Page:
In an episode of the Simpson’s, Marge Simpson buys Homer a set of subliminal audio cassettes (remember them?) that he was to listen to when asleep, to help him lose weight. The company instead sends him a set of cassettes to improve his vocabulary! For the period he uses them, Homer piles on weight, but his vocabulary abounds with mellifluous and splendiferous pronouncements!
Sounds like something from science fiction, but research into sleep learning, or hypnopedia, has accelerated in recent years. Research has shown that if ‘awake’ learning is complemented by ‘sleep’ learning, the retention of information is considerably higher. How much? It is known that the brain is active during sleep, mainly sorting and storing events from during that day and if this was better understood hypnopedia could become a useful tool in a learning process – maybe a learning tool in itself – in time.
So apart from hypnopedia, what do we see about learning, looking into the future? We already know that eLearning is big in industry training and also increasingly so in education. We can already see some way into the future, where new technology will continue to make delivery of content easier and more effective. Screenless projection and then holography will free the mobile phone from its restrictive screen size and will make it the sole device that people will use. Huge open online courses will be common with participants from all parts of the globe participating and interacting. Gamification will become a big part of all learning. Virtual reality will remove any restrictions from learning as any scenario can be replicated for students.
So, exciting times ahead for learning indeed! Everything that is listed is already there and working right now. Nothing there is ‘under development’, it is all actually available here and now, but it is just lacking one vital ingredient to becoming mainstream – cheap and powerful computing power.
Right now, we have arrived at a point where there is a ‘bottleneck’ to technological progress, and to understand this, we need to look at Moore’s Law.
Gordon Moore predicted in 1965 that the number of transistors per square inch on an integrated circuit would double every year, and that has essentially been the case ever since then – up until recently. Chip manufacturers have been steadily reducing the size of the components on their chip to increase the computing power, but now they are at such small sizes they are coming up against manufacturing difficulties – components on a chip are now down to .0000014 mm in size and it may be impossible to get much smaller.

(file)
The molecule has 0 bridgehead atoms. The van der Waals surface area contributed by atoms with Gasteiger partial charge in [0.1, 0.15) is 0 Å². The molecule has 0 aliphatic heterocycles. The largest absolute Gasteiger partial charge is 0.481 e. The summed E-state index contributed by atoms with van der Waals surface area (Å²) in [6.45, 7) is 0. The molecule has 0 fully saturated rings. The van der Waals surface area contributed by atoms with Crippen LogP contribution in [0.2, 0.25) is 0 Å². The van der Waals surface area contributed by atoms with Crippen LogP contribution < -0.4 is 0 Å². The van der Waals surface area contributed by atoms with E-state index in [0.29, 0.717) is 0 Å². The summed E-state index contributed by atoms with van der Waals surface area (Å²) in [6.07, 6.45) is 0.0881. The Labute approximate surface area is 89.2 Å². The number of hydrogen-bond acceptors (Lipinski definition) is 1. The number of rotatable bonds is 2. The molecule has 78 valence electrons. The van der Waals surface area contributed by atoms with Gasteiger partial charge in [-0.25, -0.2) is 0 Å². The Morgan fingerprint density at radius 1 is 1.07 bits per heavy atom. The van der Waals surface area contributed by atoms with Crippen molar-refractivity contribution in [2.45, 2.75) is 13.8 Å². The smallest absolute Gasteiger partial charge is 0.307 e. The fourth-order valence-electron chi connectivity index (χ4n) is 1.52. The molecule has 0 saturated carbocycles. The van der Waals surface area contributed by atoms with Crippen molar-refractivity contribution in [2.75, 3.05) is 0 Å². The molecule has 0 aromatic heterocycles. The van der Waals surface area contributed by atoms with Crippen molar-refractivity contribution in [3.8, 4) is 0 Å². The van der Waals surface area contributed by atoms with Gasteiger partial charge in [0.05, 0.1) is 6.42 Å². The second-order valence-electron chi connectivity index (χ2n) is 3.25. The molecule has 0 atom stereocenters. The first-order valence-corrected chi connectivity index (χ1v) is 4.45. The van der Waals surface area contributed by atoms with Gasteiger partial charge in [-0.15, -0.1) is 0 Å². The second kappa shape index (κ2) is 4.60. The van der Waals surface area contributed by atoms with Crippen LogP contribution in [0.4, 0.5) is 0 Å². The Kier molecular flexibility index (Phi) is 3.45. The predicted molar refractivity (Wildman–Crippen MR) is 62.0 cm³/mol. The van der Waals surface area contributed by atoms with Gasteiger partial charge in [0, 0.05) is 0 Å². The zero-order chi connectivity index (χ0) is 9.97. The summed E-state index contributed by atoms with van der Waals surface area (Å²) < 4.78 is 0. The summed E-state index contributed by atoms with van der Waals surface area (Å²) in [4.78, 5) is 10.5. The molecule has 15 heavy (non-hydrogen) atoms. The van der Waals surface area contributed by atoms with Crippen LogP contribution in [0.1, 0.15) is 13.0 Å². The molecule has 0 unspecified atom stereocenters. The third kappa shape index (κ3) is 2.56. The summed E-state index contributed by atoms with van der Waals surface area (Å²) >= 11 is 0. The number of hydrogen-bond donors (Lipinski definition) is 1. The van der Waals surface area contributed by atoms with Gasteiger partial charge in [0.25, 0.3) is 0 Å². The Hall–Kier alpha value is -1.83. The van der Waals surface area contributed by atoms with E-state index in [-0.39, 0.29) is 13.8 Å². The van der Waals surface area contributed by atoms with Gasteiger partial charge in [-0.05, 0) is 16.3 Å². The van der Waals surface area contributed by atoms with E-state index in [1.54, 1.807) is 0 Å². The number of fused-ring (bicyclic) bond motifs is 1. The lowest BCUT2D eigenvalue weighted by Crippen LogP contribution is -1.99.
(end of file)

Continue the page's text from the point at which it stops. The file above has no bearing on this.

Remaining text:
As a result of this slow-down, furious research is going on around the world in universities, research laboratories and chip manufacturers for a successor for the silicon chip that has served us so well. IBM has recently unveiled a $3BN investment program, part of which is investigating other ways of increasing computer power. A lot of research is being done in neuromorphic computing, which mimics the way the brain processes information, while Google is working on a quantum computer which will process information in a new way that “could perform calculations that would take a conventional computer millions of years to complete”.
So back to talking about learning! We have all these burgeoning technologies waiting for a breakthrough in computer technology. When it happens, developers will be unleashed from the shackles of developing systems and products within a confining parameter of computer speed and memory. An avalanche of advancements could be unleashed in what could become ‘disruptive technological breakthroughs’- something that has the power to obsolete established industries overnight.
The problem is that it will happen at such a speed that it will be difficult to pick out which of the new emerging technologies will be a winner – although the best thing to do would be to keep an open mind about everything. Ken Olson, who was President, Chairman and founder of Digital, the world’s largest mainframe computer manufacturing company, scoffed when he was approached with the idea of personal computers in every home. In 1977 said: “There is no reason anyone would want a computer in their home.” We know what happened: Digital Equipment Corporation (DEC) declined with the advent of the personal computer and finally went under in 1998.
and even if an 18-something year old clad in khakis and overalls walks into your office one day and claims that he has discovered something that will revolutionize the world – give him a hearing – it may be hypnopedia at work!
In an episode of the Simpson’s, Marge Simpson buys Homer a set of subliminal audio cassettes (remember them?) that he wa...